In his October 2016 LDS General Conference address “If Ye Had Known Me,” Church apostle David E. Bednar began his address by citing to an example in the scriptures wherein Joseph Smith had supposedly corrected erroneous language in the King James Version (hereafter “KJV”) of the Bible. The scripture Bednar accepted as mistranslated was Matthew 7:21-23, which we find near the end of the Sermon on the Mount:
Not every one that saith unto me, Lord, Lord, shall enter into the kingdom of heaven; but he that doeth the will of my Father which is in heaven.
Many will say to me in that day, Lord, Lord, have we not prophesied in thy name? and in thy name have cast out devils? and in thy name done many wonderful works?
And then will I profess unto them, I never knew you: depart from me, ye that work iniquity.
Bednar commented: “Our understanding of this episode is enlarged as we reflect upon an inspired revision to the text. Significantly, the Lord’s phrase reported in the King James Version of the Bible, ‘I never knew you,’ was changed in the Joseph Smith Translation to ‘Ye never knew me.'” Bednar then went on to partially base his talk on the verse that Joseph Smith had reworded in his “inspired” revision–Matthew 7:23.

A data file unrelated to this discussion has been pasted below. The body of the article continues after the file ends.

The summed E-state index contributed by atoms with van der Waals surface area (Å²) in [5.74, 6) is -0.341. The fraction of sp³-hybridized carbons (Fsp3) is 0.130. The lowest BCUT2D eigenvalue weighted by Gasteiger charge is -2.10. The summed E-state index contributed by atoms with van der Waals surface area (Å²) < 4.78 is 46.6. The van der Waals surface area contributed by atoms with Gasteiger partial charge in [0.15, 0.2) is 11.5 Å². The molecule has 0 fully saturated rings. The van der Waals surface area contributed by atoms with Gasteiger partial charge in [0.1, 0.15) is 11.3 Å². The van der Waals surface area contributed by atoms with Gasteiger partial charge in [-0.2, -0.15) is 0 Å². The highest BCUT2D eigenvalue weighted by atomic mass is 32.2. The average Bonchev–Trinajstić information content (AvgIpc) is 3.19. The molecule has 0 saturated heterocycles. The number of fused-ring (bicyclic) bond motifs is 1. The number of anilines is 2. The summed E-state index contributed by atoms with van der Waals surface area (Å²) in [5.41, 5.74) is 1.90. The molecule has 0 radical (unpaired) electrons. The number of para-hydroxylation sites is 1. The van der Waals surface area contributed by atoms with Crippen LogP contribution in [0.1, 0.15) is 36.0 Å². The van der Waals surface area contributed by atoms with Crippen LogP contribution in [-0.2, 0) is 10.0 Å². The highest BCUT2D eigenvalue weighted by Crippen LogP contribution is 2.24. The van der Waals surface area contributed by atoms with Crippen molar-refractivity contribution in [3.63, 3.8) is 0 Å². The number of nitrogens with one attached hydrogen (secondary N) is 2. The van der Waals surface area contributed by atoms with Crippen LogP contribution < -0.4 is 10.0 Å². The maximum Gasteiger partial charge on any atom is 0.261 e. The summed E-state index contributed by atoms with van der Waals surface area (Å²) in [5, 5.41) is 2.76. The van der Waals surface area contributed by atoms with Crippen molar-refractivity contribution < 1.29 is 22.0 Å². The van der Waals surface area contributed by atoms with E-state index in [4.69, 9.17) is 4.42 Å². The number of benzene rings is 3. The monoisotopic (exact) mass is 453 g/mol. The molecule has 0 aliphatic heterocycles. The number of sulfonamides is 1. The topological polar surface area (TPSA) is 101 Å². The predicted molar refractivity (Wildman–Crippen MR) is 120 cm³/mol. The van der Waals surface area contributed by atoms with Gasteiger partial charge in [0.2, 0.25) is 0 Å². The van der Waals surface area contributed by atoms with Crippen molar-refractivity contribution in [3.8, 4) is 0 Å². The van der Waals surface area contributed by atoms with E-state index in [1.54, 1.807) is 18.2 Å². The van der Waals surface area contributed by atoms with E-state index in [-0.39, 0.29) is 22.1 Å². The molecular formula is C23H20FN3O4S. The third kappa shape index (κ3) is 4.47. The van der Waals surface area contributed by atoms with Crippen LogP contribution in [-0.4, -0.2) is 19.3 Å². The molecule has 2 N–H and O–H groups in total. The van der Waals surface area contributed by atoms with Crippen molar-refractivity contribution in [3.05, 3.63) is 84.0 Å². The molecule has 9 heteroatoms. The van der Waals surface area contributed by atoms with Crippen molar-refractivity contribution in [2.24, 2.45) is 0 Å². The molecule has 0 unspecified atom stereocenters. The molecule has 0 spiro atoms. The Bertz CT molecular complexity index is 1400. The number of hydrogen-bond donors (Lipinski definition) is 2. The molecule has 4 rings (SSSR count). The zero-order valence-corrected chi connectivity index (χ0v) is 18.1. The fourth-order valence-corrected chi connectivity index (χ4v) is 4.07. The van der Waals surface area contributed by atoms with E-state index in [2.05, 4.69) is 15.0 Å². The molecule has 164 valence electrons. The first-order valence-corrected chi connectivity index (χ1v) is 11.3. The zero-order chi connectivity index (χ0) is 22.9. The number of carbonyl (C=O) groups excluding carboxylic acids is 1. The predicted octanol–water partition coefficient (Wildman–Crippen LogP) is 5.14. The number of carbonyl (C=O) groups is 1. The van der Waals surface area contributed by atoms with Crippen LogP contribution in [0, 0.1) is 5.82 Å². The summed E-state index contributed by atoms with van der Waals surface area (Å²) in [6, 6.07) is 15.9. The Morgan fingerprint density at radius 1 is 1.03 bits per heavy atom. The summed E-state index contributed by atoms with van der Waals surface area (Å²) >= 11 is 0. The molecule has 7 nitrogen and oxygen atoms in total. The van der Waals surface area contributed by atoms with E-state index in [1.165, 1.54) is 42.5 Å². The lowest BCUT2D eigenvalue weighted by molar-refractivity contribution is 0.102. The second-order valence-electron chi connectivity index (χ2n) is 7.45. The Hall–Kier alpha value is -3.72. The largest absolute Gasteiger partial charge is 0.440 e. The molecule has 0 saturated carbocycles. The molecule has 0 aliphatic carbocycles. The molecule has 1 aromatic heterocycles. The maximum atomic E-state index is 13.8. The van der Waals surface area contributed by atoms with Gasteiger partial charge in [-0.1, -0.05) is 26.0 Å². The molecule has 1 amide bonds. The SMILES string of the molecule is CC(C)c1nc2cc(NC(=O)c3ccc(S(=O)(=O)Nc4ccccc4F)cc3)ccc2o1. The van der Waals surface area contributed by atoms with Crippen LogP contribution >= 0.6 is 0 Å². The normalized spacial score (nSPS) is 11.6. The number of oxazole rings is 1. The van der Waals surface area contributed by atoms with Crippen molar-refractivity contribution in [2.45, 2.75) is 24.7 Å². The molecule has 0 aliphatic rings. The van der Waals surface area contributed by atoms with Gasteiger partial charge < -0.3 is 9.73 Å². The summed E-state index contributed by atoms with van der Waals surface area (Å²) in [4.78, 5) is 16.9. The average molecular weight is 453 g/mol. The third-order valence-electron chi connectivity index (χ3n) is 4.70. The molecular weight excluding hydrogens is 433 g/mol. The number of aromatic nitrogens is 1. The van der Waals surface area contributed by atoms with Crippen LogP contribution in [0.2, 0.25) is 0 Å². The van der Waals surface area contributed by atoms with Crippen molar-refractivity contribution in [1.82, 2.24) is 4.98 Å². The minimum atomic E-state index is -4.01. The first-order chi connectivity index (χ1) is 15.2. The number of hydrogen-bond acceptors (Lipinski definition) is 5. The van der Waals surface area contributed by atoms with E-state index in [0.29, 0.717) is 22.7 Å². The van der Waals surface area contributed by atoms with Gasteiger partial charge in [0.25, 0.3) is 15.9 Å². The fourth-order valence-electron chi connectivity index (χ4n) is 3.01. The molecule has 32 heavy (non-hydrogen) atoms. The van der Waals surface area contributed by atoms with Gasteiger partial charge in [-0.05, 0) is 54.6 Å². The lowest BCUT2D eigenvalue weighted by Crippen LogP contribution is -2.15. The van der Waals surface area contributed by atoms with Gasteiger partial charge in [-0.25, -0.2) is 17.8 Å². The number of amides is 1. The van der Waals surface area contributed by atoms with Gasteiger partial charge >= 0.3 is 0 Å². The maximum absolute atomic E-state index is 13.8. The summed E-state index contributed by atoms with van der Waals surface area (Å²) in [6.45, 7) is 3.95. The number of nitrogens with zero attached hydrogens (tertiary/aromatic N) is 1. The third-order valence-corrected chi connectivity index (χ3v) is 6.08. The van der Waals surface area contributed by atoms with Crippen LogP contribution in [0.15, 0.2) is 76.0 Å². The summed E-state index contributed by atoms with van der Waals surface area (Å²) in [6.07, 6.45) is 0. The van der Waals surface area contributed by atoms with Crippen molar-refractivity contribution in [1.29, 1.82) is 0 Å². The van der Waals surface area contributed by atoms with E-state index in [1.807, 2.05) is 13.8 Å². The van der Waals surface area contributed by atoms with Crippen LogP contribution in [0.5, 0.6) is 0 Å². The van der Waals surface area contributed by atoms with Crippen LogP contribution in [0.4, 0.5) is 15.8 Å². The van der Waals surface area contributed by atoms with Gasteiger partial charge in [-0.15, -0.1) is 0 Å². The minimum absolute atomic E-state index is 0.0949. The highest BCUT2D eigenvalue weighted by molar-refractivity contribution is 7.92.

The problem with Brother Bednar’s assumption that Joseph Smith’s revision was inspired, and that the King James Version of this scripture was in error and not inspired, is that the Book of Mormon version of this same scripture agrees with the King James Version, and disagrees with Joseph Smith’s revision. The same Sermon on the Mount that Jesus delivered to the Jews was also delivered almost word-for-word to the Nephites. It is found in 3 Nephi 12-14. The counterpart of the King James Version verse that Joseph Smith saw fit to modify is 3 Nephi 14:23. Its wording is identical to Matthew 7:23 in the KJV; the phrase in question reads “I never knew you,” not “Ye never knew me.” Continue reading